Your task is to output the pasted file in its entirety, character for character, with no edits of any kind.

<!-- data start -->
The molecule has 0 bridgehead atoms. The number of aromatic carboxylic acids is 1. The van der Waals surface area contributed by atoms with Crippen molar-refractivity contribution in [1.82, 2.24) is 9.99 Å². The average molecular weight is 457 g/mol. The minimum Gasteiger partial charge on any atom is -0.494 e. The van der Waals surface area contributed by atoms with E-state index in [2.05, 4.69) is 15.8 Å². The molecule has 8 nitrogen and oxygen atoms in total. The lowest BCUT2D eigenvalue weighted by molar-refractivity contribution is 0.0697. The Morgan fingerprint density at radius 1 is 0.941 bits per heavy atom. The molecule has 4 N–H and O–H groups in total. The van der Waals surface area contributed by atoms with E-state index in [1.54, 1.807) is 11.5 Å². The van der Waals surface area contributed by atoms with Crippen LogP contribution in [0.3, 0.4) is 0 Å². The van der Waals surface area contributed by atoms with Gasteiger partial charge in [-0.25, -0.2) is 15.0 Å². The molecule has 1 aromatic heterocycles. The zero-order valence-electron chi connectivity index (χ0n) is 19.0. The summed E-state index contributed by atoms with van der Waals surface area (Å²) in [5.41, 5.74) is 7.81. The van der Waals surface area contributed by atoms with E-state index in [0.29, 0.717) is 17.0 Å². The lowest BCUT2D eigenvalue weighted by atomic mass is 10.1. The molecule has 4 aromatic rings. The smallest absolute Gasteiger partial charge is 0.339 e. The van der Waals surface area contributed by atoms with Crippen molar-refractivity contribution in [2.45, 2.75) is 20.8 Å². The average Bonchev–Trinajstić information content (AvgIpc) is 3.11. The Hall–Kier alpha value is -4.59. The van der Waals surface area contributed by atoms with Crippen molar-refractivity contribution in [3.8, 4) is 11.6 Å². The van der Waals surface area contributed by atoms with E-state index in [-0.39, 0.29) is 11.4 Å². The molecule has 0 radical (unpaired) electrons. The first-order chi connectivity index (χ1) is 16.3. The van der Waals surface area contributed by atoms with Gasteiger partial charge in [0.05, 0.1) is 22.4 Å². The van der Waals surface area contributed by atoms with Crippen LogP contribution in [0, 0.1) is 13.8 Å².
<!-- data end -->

The molecule has 0 bridgehead atoms. The number of aromatic carboxylic acids is 1. The van der Waals surface area contributed by atoms with Crippen molar-refractivity contribution in [1.82, 2.24) is 9.99 Å². The average molecular weight is 457 g/mol. The minimum Gasteiger partial charge on any atom is -0.494 e. The van der Waals surface area contributed by atoms with E-state index in [2.05, 4.69) is 15.8 Å². The molecule has 8 nitrogen and oxygen atoms in total. The lowest BCUT2D eigenvalue weighted by molar-refractivity contribution is 0.0697. The Morgan fingerprint density at radius 1 is 0.941 bits per heavy atom. The molecule has 4 N–H and O–H groups in total. The van der Waals surface area contributed by atoms with E-state index in [1.54, 1.807) is 11.5 Å². The van der Waals surface area contributed by atoms with Crippen LogP contribution in [0.3, 0.4) is 0 Å². The van der Waals surface area contributed by atoms with Gasteiger partial charge in [-0.25, -0.2) is 15.0 Å². The molecule has 1 aromatic heterocycles. The zero-order valence-electron chi connectivity index (χ0n) is 19.0. The summed E-state index contributed by atoms with van der Waals surface area (Å²) in [5.41, 5.74) is 7.81. The van der Waals surface area contributed by atoms with E-state index in [0.29, 0.717) is 17.0 Å². The lowest BCUT2D eigenvalue weighted by atomic mass is 10.1. The molecule has 4 aromatic rings. The smallest absolute Gasteiger partial charge is 0.339 e. The van der Waals surface area contributed by atoms with Crippen molar-refractivity contribution in [2.45, 2.75) is 20.8 Å². The average Bonchev–Trinajstić information content (AvgIpc) is 3.11. The Hall–Kier alpha value is -4.59. The van der Waals surface area contributed by atoms with Crippen molar-refractivity contribution in [3.8, 4) is 11.6 Å². The van der Waals surface area contributed by atoms with E-state index in [-0.39, 0.29) is 11.4 Å². The molecule has 0 radical (unpaired) electrons. The first-order chi connectivity index (χ1) is 16.3. The van der Waals surface area contributed by atoms with Gasteiger partial charge in [0.05, 0.1) is 22.4 Å². The van der Waals surface area contributed by atoms with Crippen LogP contribution in [0, 0.1) is 13.8 Å².